Arizona v. Hicks, 480 U.S. 321 (1987)

Author: Justice White

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Arizona v. Hicks, 480 U.S. 321 (1987)

JUSTICE WHITE, concurring.

I write only to emphasize that this case does not present, and we have no occasion to address, the so-called "inadvertent discovery" prong of the plain view exception to the Warrant Clause. See Coolidge v. New Hampshire, 403 U.S. 443, 469-471 (1971) (plurality opinion). This "requirement" of the plain view doctrine has never been accepted by a judgment supported by a majority of this Court, and I therefore do not accept JUSTICE O’CONNOR’s dissent’s assertion that evidence seized in plain view must have been inadvertently discovered in order to satisfy the dictates of the Fourth Amendment. See post at 334. I join the majority opinion today without regard to the inadvertence of the officers’ discovery of the stereo components’ serial numbers. The police officers conducted a search of respondent’s stereo equipment absent probable cause that the equipment was stolen. It is for this reason that the judgment of the Court of Appeals of Arizona must be affirmed.

1. In Texas v. Brown, 460 U.S. 730 (1983), the plurality opinion expressly declined to

address whether, in some circumstances, a degree of suspicion lower than probable cause would be sufficient basis for a seizure. . . .

Id. at 742, n. 7. Even the probable cause standard, in the plurality’s view, requires only facts sufficient to

"warrant a man of reasonable caution in the belief" . . . that certain items may be contraband or stolen property or useful as evidence of a crime; it does not demand any showing that such a belief be correct or more likely true than false.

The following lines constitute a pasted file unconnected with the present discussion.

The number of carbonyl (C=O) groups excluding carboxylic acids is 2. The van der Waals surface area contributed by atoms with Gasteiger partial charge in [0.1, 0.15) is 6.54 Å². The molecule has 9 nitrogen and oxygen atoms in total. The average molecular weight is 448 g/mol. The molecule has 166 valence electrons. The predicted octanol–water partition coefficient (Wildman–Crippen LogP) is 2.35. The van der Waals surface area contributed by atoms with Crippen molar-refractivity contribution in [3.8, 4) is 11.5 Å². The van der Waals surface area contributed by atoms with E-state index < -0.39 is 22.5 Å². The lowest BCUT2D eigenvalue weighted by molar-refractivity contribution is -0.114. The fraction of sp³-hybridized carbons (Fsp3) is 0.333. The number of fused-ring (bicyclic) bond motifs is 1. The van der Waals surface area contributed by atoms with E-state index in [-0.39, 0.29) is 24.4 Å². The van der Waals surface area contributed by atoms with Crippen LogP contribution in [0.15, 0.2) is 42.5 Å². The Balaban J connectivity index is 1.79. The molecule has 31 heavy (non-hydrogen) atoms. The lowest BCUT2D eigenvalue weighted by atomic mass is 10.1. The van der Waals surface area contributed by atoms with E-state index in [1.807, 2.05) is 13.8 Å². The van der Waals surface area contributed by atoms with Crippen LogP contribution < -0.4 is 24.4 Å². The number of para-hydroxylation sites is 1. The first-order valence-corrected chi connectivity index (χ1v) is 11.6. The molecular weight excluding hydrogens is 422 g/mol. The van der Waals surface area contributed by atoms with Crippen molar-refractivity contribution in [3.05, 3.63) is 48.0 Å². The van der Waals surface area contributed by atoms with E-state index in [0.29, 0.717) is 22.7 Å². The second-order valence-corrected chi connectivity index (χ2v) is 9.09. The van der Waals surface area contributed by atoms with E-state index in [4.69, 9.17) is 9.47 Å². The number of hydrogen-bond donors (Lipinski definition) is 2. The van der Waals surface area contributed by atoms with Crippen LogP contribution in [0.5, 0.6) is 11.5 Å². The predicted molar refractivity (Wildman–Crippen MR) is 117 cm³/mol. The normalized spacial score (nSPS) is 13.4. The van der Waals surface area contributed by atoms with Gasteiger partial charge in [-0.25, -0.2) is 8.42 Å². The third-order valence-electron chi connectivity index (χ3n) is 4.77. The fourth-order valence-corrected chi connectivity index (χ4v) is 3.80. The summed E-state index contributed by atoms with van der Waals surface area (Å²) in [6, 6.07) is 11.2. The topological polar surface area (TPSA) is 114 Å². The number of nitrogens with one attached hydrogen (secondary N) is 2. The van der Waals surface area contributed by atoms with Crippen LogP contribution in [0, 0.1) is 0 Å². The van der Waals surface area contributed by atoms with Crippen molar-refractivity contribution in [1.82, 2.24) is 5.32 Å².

Id. at 742 (quoting Carroll v. United States, 267 U.S. 132, 162 (1925)). See also Texas v. Brown, supra, at 746 (POWELL, J., concurring in judgment) (leaving open the question whether probable cause is required to inspect objects in plain view). As the Court recognizes, ante at 326, the statements in Payton v. New York, 445 U.S. 573, 587 (1980), are dicta.

2. Responding to a question on cross-examination, Officer Nelson explained that his suspicion was

based on 12 years’ worth of police experience. I have worked in different burglary crimes throughout that period of time and . . . I’m just very familiar with people converting stolen stereos and TV’s into their own use.

App. 28-29.

3. Officer Nelson testified that there was an opening of about a foot between the back of one set of stereo equipment and the wall. Id. at 20. Presumably this opening was large enough to permit Officer Nelson to view serial numbers on the backs of the components without moving them.

4. Numerous articles that frequently are stolen have identifying numbers, including expensive watches and cameras, and also credit cards. Assume for example that an officer reasonably suspects that two identical watches, both in plain view, have been stolen. Under the Court’s decision, if one watch is lying face up and the other lying face down, reading the serial number on one of the watches would not be a search. But turning over the other watch to read its serial number would be a search. Moreover, the officer’s ability to read a serial number may depend on its location in a room and light conditions at a particular time. Would there be a constitutional difference if an officer, on the basis of a reasonable suspicion, used a pocket flashlight or turned on a light to read a number, rather than moving the object to a point where a serial number was clearly visible?


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Chicago: White, "White, J., Concurring," Arizona v. Hicks, 480 U.S. 321 (1987) in 480 U.S. 321 480 U.S. 330. Original Sources, accessed September 25, 2023,

MLA: White. "White, J., Concurring." Arizona v. Hicks, 480 U.S. 321 (1987), in 480 U.S. 321, page 480 U.S. 330. Original Sources. 25 Sep. 2023.

Harvard: White, 'White, J., Concurring' in Arizona v. Hicks, 480 U.S. 321 (1987). cited in 1987, 480 U.S. 321, pp.480 U.S. 330. Original Sources, retrieved 25 September 2023, from